US drugmaker Pfizer said on Sunday it had raised its offer for British rival AstraZeneca to 69.3 billion pounds ($116.6 billion), or 55 pounds a share, and would walk away if AstraZeneca did not accept it.
But the latest bid was still viewed as falling short of properly valuing AstraZeneca and the company is likely to publicly reject it as early as Monday, according to the Financial Times, which cited people familiar with the matter.
Pfizer wants to create the world's largest drugs company, with a headquarters in New York but a tax base in Britain, where corporate tax rates are lower than in the United States. It has met entrenched opposition from AstraZeneca, as well as many politicians and scientists who fear cuts to jobs and research.
The US group said its new offer was final and could not be increased. It said it would not make a hostile offer directly to AstraZeneca shareholders and would only proceed with an offer with the recommendation of the AstraZeneca board.
Pfizer also increased the cash element in its offer to 45 percent, with AstraZeneca shareholders set to receive 1.747 shares in the enlarged company for each of their AstraZeneca shares and 24.76 pounds in cash.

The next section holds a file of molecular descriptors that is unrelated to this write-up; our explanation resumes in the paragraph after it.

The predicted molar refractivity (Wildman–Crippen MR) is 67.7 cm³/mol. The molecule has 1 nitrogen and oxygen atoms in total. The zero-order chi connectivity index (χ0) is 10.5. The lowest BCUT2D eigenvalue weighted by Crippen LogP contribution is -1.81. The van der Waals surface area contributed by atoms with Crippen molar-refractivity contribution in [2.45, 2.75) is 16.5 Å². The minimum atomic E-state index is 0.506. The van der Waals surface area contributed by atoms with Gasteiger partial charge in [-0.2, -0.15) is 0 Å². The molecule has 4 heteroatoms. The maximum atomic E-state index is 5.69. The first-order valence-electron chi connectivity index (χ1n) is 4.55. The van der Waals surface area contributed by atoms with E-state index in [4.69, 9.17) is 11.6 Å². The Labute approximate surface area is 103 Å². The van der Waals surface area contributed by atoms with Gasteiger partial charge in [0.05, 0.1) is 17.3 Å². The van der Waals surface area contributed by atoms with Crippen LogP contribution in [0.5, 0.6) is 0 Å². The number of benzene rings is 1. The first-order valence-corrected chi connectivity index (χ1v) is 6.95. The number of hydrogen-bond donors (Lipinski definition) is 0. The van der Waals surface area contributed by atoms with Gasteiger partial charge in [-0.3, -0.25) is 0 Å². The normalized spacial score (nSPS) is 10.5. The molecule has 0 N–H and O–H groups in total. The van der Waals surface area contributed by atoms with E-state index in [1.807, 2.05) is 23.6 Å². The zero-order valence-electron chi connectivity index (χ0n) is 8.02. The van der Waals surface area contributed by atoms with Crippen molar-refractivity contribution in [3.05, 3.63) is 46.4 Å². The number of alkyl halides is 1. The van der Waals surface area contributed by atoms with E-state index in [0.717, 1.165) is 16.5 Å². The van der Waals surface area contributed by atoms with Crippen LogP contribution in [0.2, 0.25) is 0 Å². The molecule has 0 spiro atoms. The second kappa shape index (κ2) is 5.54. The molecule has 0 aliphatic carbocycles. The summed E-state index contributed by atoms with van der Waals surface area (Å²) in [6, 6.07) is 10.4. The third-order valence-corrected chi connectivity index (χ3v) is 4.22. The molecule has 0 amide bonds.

The new offer represents a 15 percent premium over the current value of a cash-and-share approach made on May 2 - worth 50 pounds a share at the time - which was swiftly rejected by AstraZeneca.
Nonetheless, two analysts - Raghuram Selvaraju of Aegis Capital and ISI Group's Mark Schoenebaum - said they believed the sweetened offer would boost Pfizer's earnings quickly, with Schoenebaum predicting an uplift from 2015.
Pfizer also revealed it had written to AstraZeneca's chairman on May 16 offering 53.50 pounds a share - 40 percent in cash - but had been told that this still substantially undervalued the company, prompting it to make the latest last-ditch offer.
"We believe our proposal is compelling for AstraZeneca's shareholders and that a Pfizer-AstraZeneca combination is in the best interests of all stakeholders," Pfizer Chief Executive Ian Read said in a statement.
He expressed frustration at AstraZeneca's refusal to engage in talks and urged the British company's shareholders to pressure its board to start discussions.
"Following a conversation with AstraZeneca earlier today, we do not believe that the AstraZeneca board is currently prepared to recommend a deal at a reasonable price," Read said. "We remain ready to engage in a meaningful dialogue but time for